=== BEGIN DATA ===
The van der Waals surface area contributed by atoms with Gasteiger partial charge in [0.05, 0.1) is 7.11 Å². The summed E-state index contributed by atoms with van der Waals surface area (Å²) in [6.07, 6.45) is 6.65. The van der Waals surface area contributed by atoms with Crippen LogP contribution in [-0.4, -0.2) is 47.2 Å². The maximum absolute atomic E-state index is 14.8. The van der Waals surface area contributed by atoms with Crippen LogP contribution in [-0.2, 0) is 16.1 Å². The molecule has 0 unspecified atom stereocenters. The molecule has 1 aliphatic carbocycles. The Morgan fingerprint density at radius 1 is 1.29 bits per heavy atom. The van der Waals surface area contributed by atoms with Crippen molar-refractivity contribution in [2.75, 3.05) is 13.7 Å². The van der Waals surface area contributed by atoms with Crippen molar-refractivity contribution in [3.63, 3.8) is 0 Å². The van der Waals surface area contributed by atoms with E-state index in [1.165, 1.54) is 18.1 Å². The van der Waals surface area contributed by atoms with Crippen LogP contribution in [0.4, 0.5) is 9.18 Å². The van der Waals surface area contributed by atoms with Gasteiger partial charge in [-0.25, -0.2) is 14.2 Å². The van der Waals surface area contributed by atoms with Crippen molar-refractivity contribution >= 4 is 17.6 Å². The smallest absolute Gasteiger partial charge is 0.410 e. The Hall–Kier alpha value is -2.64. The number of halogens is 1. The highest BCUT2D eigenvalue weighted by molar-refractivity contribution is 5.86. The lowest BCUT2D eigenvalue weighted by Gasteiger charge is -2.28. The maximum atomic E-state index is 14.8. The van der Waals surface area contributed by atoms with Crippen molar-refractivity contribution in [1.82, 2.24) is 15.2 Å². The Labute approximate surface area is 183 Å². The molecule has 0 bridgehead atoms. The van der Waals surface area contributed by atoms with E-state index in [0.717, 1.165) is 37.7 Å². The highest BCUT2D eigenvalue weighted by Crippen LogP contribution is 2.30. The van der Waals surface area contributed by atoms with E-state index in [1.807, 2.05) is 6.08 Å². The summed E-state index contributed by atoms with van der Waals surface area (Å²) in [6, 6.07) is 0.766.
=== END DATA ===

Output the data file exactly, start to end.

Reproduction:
The van der Waals surface area contributed by atoms with Gasteiger partial charge in [0.05, 0.1) is 7.11 Å². The summed E-state index contributed by atoms with van der Waals surface area (Å²) in [6.07, 6.45) is 6.65. The van der Waals surface area contributed by atoms with Crippen LogP contribution in [-0.4, -0.2) is 47.2 Å². The maximum absolute atomic E-state index is 14.8. The van der Waals surface area contributed by atoms with Crippen LogP contribution in [-0.2, 0) is 16.1 Å². The molecule has 0 unspecified atom stereocenters. The molecule has 1 aliphatic carbocycles. The Morgan fingerprint density at radius 1 is 1.29 bits per heavy atom. The van der Waals surface area contributed by atoms with Crippen molar-refractivity contribution in [2.75, 3.05) is 13.7 Å². The van der Waals surface area contributed by atoms with Crippen molar-refractivity contribution in [3.63, 3.8) is 0 Å². The van der Waals surface area contributed by atoms with E-state index in [1.165, 1.54) is 18.1 Å². The van der Waals surface area contributed by atoms with Crippen LogP contribution in [0.4, 0.5) is 9.18 Å². The van der Waals surface area contributed by atoms with Gasteiger partial charge in [-0.25, -0.2) is 14.2 Å². The van der Waals surface area contributed by atoms with Crippen molar-refractivity contribution >= 4 is 17.6 Å². The smallest absolute Gasteiger partial charge is 0.410 e. The Hall–Kier alpha value is -2.64. The number of halogens is 1. The highest BCUT2D eigenvalue weighted by molar-refractivity contribution is 5.86. The lowest BCUT2D eigenvalue weighted by Gasteiger charge is -2.28. The maximum atomic E-state index is 14.8. The van der Waals surface area contributed by atoms with Crippen molar-refractivity contribution in [1.82, 2.24) is 15.2 Å². The Labute approximate surface area is 183 Å². The molecule has 0 bridgehead atoms. The van der Waals surface area contributed by atoms with E-state index in [0.717, 1.165) is 37.7 Å². The highest BCUT2D eigenvalue weighted by Crippen LogP contribution is 2.30. The van der Waals surface area contributed by atoms with E-state index in [1.807, 2.05) is 6.08 Å². The summed E-state index contributed by atoms with van der Waals surface area (Å²) in [6, 6.07) is 0.766.